First ride we explored the wild spaces along the freeway… Followed the Plenty River to Partington Flat and searched for wild fruit. Usually there are all kinds of fruit to be found in December; Blackberry, Apples, Pears, Mulberry, Plum etc… But in December 2022, no such luck. It’s been a cold and wet year in Melbourne, a blessing really, water flowing down every river, ground water recharging, soil hydrated, life bursting out from every patch of earth… fruit ripening late is no big deal.
On our second ride we went to the Janefield wetlands especially to see the Swans and signets. It was a great little ride up the hill again! It is an artificial wetland created to filter waste water from University Hill. The result is quite an impressive habitat for all kinds of water birds, we also saw swallows and Red Rumped parrots.
Confession: My heart was straining to carry the extra 20kg I had managed to load into my body, eating all kinds of cheeses, muffins white coffee and pizza!
Ride 3 – Plenty Gorge / Blue Lake!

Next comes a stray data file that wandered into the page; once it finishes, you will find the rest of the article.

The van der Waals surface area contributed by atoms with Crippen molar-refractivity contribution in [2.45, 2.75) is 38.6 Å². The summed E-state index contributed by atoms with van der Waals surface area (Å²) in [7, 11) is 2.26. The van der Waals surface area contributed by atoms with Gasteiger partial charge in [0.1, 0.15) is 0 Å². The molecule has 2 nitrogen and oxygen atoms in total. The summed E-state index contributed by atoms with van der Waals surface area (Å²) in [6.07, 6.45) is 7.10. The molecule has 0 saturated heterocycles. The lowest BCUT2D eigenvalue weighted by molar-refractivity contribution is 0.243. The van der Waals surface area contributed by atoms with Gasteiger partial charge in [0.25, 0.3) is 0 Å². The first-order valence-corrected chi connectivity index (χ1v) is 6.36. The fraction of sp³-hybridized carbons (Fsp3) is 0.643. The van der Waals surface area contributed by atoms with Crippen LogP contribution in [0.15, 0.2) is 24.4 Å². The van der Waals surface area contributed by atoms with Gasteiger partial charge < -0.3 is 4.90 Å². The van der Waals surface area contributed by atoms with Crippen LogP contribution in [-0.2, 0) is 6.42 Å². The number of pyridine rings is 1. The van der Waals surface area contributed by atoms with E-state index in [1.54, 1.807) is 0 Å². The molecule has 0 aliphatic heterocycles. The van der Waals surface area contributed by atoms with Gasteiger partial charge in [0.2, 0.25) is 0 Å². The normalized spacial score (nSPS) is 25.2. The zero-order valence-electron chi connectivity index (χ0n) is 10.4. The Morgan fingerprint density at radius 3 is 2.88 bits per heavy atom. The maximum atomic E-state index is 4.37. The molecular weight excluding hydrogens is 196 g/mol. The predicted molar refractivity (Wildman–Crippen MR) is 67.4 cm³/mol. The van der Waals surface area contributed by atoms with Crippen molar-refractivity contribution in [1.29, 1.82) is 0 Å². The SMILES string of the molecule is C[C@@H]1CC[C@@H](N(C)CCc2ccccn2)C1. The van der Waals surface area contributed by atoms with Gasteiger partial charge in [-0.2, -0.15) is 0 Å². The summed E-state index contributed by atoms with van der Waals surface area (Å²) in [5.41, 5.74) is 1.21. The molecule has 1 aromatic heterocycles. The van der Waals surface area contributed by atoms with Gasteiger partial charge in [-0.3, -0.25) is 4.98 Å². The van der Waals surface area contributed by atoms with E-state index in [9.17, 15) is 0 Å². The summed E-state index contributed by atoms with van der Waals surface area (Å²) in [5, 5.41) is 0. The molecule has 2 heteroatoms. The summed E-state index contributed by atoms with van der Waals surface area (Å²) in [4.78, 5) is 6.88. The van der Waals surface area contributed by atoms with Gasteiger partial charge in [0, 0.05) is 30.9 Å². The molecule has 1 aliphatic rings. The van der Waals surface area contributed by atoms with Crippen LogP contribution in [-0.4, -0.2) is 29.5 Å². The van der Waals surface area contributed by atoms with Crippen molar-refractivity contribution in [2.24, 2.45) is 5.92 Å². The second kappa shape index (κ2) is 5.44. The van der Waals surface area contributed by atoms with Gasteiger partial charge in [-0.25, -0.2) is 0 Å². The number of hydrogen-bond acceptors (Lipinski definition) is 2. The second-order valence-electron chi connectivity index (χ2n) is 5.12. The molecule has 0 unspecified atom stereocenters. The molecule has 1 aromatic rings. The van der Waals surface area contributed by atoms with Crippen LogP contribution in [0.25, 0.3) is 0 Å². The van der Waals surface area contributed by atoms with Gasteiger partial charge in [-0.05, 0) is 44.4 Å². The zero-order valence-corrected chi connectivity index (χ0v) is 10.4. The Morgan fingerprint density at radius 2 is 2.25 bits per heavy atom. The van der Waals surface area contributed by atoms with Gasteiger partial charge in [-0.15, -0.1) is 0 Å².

This is the first time my boy has accompanied me on the trail to Blue Lake. One of my favourite places on this earth. The lake itself is just an old quarry, but what it meant to me as a kid was a place of mystery and adventure. As a kid stories of the Blue Lake where there are floating rocks, caves, fishing, madmen, danger, risk, Adventure! River water was always muddy, but the spring fed lake would appear blue in dry months. Police shooting range, mounds of volcanic ash popping up around the quarry, solidified aerated rock that indeed could float on water! A hermit running the old junk yard at the bottom of a quarry pit, filled with old cars and machinery, old gold mining shafts, walls crumbling semi caved in and taunting us. Explore! I dare you! That’s what it was like when I was a boy. Only the adventurous could find it! Trespassers prosecuted! Now it’s a park and people drive to the Lake… mountain bikers have criss crossed the hillsides, fire has decimated most of the wet sclerophyll riparian vegetation and the river turned muddy. But still so much to show my boy!